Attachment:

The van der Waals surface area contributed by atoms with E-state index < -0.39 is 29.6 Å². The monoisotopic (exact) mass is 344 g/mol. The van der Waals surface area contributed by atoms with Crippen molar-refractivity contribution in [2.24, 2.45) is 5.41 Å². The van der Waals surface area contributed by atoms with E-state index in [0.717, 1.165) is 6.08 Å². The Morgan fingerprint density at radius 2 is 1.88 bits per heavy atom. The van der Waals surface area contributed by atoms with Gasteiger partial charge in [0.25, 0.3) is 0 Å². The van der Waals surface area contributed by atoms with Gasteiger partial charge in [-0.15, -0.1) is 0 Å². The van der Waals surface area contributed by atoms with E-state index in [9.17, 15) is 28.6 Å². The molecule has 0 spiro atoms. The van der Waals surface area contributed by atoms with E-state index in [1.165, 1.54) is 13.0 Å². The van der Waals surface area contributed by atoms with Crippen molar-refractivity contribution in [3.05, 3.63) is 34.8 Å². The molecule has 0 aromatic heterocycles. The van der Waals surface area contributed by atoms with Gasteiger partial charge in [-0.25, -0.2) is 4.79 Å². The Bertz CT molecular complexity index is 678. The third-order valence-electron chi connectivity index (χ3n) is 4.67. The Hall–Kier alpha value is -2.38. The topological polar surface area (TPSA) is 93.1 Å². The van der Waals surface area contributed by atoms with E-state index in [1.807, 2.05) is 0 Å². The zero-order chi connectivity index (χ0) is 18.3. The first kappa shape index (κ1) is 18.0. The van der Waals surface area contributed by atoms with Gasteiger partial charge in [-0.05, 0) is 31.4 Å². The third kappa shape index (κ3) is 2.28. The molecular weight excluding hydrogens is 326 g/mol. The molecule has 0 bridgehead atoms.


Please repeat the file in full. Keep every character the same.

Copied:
The van der Waals surface area contributed by atoms with E-state index < -0.39 is 29.6 Å². The monoisotopic (exact) mass is 344 g/mol. The van der Waals surface area contributed by atoms with Crippen molar-refractivity contribution in [2.24, 2.45) is 5.41 Å². The van der Waals surface area contributed by atoms with E-state index in [0.717, 1.165) is 6.08 Å². The Morgan fingerprint density at radius 2 is 1.88 bits per heavy atom. The van der Waals surface area contributed by atoms with Gasteiger partial charge in [0.25, 0.3) is 0 Å². The van der Waals surface area contributed by atoms with Gasteiger partial charge in [-0.15, -0.1) is 0 Å². The van der Waals surface area contributed by atoms with E-state index in [9.17, 15) is 28.6 Å². The molecule has 0 spiro atoms. The van der Waals surface area contributed by atoms with E-state index in [1.165, 1.54) is 13.0 Å². The van der Waals surface area contributed by atoms with Crippen molar-refractivity contribution in [3.05, 3.63) is 34.8 Å². The molecule has 0 aromatic heterocycles. The van der Waals surface area contributed by atoms with Gasteiger partial charge in [-0.25, -0.2) is 4.79 Å². The Bertz CT molecular complexity index is 678. The third-order valence-electron chi connectivity index (χ3n) is 4.67. The Hall–Kier alpha value is -2.38. The topological polar surface area (TPSA) is 93.1 Å². The van der Waals surface area contributed by atoms with E-state index in [1.807, 2.05) is 0 Å². The zero-order chi connectivity index (χ0) is 18.3. The first kappa shape index (κ1) is 18.0. The van der Waals surface area contributed by atoms with Gasteiger partial charge in [-0.05, 0) is 31.4 Å². The third kappa shape index (κ3) is 2.28. The molecular weight excluding hydrogens is 326 g/mol. The molecule has 0 bridgehead atoms.